The time of first World War, a young enthusiastic man enlists as a volunteer gunner in the artillery as he has reached an impasse and sees war as a remedy. In a bar he comes across his fellow soldier, a surgeon lieutenant for whom war is an impasse, as he is trying to avoid sober realization of detrimental consequences of his civic duty by getting drunk. A lot of problems can be observed in the passage, but the most evident and tricking one is the irretrievable effect the brutality and gore of the war produces on human psychic, which comes as a quite contradictory fact since the narrator presumes that the war saved his life.
To provide a profound feeling of that horrible days routine life the author inflates his text with parallel constructions, simple sentences and abundant use of lexical units representing negative connotation; these are (morbid despair, impasse, ferocious concentration, detest, etc. ) so it becomes clear that a war is by no means a remedy which the narrator was so desperately trying to find.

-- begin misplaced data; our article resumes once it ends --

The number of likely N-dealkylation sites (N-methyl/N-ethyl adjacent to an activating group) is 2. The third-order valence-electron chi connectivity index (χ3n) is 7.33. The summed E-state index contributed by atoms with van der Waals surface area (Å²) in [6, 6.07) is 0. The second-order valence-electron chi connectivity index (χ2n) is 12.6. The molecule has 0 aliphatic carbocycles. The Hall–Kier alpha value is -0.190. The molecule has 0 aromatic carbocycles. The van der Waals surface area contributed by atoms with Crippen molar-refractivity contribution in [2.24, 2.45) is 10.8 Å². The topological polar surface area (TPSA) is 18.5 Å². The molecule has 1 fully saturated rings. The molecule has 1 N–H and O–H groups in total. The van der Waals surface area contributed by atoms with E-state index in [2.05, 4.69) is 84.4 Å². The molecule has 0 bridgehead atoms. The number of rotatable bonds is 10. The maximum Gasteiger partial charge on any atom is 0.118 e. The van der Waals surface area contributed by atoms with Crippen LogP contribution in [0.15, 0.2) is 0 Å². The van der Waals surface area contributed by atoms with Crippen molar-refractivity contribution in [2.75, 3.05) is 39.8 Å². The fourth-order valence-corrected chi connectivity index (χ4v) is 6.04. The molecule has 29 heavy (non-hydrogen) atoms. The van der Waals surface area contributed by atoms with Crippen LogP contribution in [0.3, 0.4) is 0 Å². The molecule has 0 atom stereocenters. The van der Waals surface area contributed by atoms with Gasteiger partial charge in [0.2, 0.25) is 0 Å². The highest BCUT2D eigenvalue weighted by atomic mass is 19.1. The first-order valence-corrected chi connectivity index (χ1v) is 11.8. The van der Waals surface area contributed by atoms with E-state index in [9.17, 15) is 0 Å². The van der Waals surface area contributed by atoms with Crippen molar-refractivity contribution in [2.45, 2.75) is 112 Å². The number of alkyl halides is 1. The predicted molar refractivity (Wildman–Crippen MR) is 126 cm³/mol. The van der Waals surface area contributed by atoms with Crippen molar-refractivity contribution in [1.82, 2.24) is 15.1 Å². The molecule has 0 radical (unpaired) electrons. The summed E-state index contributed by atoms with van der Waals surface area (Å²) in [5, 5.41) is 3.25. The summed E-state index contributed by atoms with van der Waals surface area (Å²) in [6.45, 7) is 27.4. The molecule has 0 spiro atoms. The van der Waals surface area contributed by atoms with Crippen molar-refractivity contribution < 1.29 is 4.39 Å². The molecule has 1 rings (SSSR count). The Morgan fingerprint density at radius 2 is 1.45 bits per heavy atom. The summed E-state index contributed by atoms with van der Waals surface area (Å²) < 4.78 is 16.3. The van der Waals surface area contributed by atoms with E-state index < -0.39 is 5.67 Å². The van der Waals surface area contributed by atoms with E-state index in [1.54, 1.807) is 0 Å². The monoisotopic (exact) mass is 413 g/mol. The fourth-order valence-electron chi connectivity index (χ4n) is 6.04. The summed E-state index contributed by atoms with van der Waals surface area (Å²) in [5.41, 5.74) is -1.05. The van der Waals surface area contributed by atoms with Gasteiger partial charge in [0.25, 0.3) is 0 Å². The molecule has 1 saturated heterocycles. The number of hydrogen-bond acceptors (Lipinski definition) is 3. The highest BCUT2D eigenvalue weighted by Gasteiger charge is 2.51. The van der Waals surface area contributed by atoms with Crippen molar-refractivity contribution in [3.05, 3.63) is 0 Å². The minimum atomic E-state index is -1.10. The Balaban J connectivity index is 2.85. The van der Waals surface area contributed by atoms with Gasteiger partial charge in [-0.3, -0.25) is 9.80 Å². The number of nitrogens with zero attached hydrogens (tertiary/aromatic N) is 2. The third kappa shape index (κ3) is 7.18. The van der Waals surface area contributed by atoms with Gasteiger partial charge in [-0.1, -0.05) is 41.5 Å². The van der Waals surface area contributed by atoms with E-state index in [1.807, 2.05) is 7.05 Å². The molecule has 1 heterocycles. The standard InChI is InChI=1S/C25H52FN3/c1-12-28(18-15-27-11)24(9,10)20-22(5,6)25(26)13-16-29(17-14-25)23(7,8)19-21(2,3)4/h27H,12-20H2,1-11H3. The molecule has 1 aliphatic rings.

What is more, when analyzing George's discourse a reader realizes the ambiguous nature of a war as his character is quite dual - despite all the redundancy of negative description of his appearance (ill-looking, ugly, fairly drunk, hunched over) and the absolute hopelessness in his talk (l want to go somewhere cold and dark, God preserve me from sanity) George still possessed of sinners energy which indicates to the fact that he has something background to fight or and that gives him this very kind of energy to overcome all the harsher, brutality and intoxication of that odious war.
Order custom essay Egamova transfigered night with free plagiarism report
In the light of all this, any reader must not be influenced only by the superficial sense of the text, but go deeper to reveal the genuine authors message, inasmuch as any war is not merely a succession of human dying but also a glorious ground of evoking patriotism and marvelous bases for tear-jerking love stories.
Did you know that we have over 70,000 essays on 3,000 topics in our database?